The big thing I want you to know is that put options can make the stock market fall faster than call options can make it go up. This is because of something called “asymmetry.”
Asymmetry means that things are not the same on both sides. In the case of options, this means that put options have a stronger effect on the stock market when it goes down, while call options have a weaker effect when it goes up.
Let’s use an example to understand why this happens:
Imagine you have a put option that lets you sell a stock for $100, even if the stock’s price falls to $80. If the stock price drops to $80, you can still sell it for $100 using your put option, making a $20 profit. This is great for the person who bought the put option, but not so good for the broker-dealer who sold it.
To protect themselves from losing money, the broker-dealer will sell the stock in the market. This helps them balance out their risk, but it also pushes the stock price down even further. As more and more people sell their stocks, the stock market falls faster.
On the other hand, call options work differently. If you have a call option that lets you buy a stock for $100, and the stock’s price goes up to $120, you can buy the stock for $100 and then sell it for $120, making a $20 profit. However, in this case, the broker-dealer who sold the call option can simply buy the stock at the higher price, without affecting the stock market too much.
This is why put options can make the stock market fall faster than call options can make it go up. When lots of people have put options, it can create a chain reaction that causes the stock market to drop quickly.
Extreme Decline in Stocks - Negative Gamma Squeeze
Now that we’ve discussed the asymmetry of puts and calls, let’s explore a related concept called the reverse gamma squeeze. This phenomenon is less common than a regular gamma squeeze, but it’s still important to understand how it works.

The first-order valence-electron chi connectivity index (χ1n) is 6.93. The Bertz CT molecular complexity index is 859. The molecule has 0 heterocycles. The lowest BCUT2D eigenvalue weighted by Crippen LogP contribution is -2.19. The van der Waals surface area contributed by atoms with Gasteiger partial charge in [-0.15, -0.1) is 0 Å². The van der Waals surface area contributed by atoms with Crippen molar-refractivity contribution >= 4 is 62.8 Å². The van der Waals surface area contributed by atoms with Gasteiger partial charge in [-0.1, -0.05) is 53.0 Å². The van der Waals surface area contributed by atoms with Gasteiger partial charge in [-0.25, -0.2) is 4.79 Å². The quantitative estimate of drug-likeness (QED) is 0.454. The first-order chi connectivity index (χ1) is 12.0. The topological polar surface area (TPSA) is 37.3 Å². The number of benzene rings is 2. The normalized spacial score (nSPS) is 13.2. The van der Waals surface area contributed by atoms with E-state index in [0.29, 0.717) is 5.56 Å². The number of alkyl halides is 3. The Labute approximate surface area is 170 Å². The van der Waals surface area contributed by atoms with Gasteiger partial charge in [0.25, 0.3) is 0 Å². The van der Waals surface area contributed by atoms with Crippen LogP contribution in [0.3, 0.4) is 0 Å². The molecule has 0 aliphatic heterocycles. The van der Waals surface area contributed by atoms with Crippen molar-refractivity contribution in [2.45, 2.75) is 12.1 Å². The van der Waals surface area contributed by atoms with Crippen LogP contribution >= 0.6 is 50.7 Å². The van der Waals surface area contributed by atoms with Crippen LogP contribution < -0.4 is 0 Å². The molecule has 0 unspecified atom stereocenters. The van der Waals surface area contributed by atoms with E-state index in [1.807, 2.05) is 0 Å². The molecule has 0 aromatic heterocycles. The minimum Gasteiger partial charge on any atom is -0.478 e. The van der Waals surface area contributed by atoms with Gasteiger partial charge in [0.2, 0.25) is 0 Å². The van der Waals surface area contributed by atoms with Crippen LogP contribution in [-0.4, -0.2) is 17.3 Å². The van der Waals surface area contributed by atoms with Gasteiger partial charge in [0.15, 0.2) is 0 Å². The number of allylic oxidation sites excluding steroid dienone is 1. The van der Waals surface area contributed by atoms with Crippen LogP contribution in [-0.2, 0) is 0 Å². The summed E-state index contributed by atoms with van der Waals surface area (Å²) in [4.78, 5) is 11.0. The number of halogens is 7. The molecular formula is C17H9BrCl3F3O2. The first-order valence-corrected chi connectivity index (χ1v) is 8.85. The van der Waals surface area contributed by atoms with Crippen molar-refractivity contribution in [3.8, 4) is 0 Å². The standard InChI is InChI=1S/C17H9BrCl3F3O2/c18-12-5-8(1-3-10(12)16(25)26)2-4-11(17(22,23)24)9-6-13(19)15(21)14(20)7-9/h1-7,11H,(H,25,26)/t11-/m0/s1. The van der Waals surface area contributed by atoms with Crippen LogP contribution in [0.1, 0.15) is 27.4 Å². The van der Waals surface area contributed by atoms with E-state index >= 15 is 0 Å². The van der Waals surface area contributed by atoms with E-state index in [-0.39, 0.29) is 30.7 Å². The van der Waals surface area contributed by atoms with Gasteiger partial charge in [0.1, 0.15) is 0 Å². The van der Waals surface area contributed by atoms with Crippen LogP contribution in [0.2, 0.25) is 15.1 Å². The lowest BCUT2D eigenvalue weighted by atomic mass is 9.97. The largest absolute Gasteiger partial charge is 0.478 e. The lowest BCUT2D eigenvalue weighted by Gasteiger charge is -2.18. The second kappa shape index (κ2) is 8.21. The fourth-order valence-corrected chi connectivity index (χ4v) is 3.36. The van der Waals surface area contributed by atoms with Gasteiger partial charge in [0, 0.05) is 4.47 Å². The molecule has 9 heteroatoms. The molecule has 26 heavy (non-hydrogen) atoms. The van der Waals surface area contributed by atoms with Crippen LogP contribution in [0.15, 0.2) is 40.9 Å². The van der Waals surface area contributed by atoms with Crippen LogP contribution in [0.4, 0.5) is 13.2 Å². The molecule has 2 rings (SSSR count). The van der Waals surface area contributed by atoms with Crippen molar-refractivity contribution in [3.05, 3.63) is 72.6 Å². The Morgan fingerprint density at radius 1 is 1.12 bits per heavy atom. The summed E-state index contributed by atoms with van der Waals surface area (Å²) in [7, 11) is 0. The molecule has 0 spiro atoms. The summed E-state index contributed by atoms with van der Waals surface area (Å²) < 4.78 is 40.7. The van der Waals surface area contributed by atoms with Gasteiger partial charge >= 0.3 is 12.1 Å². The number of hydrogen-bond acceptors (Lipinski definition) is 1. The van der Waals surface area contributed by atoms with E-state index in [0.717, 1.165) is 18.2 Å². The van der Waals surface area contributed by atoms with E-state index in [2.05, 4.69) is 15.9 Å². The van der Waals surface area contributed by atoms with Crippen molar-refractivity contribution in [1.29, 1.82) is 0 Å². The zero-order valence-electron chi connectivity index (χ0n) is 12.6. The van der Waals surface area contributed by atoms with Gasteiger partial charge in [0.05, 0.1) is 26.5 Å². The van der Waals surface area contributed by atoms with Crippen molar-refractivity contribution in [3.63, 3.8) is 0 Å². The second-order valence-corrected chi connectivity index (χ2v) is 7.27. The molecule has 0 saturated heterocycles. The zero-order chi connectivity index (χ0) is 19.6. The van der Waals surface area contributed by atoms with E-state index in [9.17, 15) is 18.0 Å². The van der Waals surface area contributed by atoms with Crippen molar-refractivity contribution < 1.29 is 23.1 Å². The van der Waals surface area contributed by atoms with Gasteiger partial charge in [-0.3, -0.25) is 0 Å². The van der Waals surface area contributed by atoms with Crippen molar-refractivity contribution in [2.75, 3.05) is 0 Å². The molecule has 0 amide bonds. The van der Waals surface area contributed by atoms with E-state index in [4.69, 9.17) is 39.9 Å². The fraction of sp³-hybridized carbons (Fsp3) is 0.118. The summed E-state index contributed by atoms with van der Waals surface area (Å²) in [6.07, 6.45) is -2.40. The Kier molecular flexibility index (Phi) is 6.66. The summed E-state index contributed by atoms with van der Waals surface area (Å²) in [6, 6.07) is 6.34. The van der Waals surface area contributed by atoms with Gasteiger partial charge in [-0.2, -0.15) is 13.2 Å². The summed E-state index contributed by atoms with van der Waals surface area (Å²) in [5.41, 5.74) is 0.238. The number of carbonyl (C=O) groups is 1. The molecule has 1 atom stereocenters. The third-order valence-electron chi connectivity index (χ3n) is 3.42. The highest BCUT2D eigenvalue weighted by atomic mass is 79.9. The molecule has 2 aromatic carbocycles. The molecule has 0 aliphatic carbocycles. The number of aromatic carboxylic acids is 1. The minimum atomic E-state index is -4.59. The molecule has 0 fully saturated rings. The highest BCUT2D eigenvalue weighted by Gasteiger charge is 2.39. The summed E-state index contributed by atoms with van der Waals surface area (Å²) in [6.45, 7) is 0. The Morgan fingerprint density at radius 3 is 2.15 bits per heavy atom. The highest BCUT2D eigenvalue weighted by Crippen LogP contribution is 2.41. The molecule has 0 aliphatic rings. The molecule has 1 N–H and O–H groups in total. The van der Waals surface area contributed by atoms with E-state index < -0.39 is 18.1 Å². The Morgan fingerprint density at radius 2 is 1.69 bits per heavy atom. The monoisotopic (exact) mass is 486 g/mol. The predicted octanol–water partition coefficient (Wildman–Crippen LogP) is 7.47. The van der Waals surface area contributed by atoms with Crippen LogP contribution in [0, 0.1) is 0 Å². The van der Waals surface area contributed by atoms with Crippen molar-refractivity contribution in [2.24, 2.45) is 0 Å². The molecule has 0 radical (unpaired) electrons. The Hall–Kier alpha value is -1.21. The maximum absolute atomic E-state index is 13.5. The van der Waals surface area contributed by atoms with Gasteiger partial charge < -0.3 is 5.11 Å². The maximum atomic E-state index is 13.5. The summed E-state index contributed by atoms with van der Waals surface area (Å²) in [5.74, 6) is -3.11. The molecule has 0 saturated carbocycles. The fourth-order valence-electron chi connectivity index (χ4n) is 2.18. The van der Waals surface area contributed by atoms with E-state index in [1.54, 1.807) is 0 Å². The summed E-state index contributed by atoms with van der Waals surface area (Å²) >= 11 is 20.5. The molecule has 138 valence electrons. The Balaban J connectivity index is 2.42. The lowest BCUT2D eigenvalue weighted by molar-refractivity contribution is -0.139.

A reverse gamma squeeze, also known as a negative gamma squeeze, can occur when a stock’s price starts falling. When this happens, some investors might buy more put options. Remember, put options are like special tickets that allow people to sell a stock at a specific price for a limited time. As more people buy these put options, the people who create these options, called market makers, need to balance their own risk.
Market makers are like the helpers in the stock market who make sure there are enough options for everyone who wants to buy them. They don’t want to lose money if the stock price goes down, so they use a strategy called delta hedging. In this case, delta hedging means selling the actual stock to balance their risk from selling put options.
As market makers sell more of the stock, there are more shares available in the market, and the stock price can fall even more. This drop in the stock price changes something called the “delta” of the put options. The delta is like a measuring stick that tells us how much the price of the put options will change when the stock price changes. As the delta increases, market makers have to sell even more shares to stay balanced, creating a cycle that can make the stock price drop quickly. This cycle is known as a reverse gamma squeeze or a negative gamma squeeze.
Let’s think about it with an example. Imagine there’s a toy company, and its stock price starts to go down. Some investors think the price will keep falling, so they buy more put options. The market makers, who create these options, need to balance their risk by selling more of the toy company’s stock. As they sell more shares, the price keeps going down, which means they have to sell even more shares to stay balanced. This cycle can make the toy company’s stock price fall really fast.
While reverse gamma squeezes can happen, they’re less common than regular gamma squeezes. One reason is that when stock prices fall, they often do so quickly, which can limit the time for a reverse gamma squeeze to develop. Another reason is that investors might be more cautious about buying put options compared to call options, as stocks that are falling too much can sometimes bounce back quickly.